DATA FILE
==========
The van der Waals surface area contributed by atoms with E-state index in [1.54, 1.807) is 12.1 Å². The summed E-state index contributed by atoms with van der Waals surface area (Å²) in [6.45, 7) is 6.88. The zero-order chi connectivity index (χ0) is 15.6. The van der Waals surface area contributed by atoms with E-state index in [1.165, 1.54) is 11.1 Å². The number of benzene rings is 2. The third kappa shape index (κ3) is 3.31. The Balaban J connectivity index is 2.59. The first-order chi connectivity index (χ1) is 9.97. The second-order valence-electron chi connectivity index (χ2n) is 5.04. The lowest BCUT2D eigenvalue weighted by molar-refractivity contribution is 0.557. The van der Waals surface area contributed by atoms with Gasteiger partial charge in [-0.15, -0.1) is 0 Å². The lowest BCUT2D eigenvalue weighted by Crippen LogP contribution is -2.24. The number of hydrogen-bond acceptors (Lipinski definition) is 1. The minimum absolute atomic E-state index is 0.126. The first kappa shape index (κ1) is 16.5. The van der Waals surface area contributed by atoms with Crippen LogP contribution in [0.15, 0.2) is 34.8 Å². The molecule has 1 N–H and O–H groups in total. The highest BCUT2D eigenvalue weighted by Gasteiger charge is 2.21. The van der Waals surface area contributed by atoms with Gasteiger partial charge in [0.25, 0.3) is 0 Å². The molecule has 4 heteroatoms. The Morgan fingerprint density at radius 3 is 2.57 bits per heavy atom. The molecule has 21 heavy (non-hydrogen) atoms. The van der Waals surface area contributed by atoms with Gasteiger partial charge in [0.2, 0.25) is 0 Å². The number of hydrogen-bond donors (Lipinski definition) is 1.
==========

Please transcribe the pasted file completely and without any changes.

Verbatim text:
The van der Waals surface area contributed by atoms with E-state index in [1.54, 1.807) is 12.1 Å². The summed E-state index contributed by atoms with van der Waals surface area (Å²) in [6.45, 7) is 6.88. The zero-order chi connectivity index (χ0) is 15.6. The van der Waals surface area contributed by atoms with E-state index in [1.165, 1.54) is 11.1 Å². The number of benzene rings is 2. The third kappa shape index (κ3) is 3.31. The Balaban J connectivity index is 2.59. The first-order chi connectivity index (χ1) is 9.97. The second-order valence-electron chi connectivity index (χ2n) is 5.04. The lowest BCUT2D eigenvalue weighted by molar-refractivity contribution is 0.557. The van der Waals surface area contributed by atoms with Gasteiger partial charge in [-0.15, -0.1) is 0 Å². The lowest BCUT2D eigenvalue weighted by Crippen LogP contribution is -2.24. The number of hydrogen-bond acceptors (Lipinski definition) is 1. The minimum absolute atomic E-state index is 0.126. The first kappa shape index (κ1) is 16.5. The van der Waals surface area contributed by atoms with Crippen LogP contribution in [0.15, 0.2) is 34.8 Å². The molecule has 1 N–H and O–H groups in total. The highest BCUT2D eigenvalue weighted by Gasteiger charge is 2.21. The van der Waals surface area contributed by atoms with Gasteiger partial charge in [0.25, 0.3) is 0 Å². The molecule has 4 heteroatoms. The Morgan fingerprint density at radius 3 is 2.57 bits per heavy atom. The molecule has 21 heavy (non-hydrogen) atoms. The van der Waals surface area contributed by atoms with Gasteiger partial charge in [0.2, 0.25) is 0 Å². The number of hydrogen-bond donors (Lipinski definition) is 1.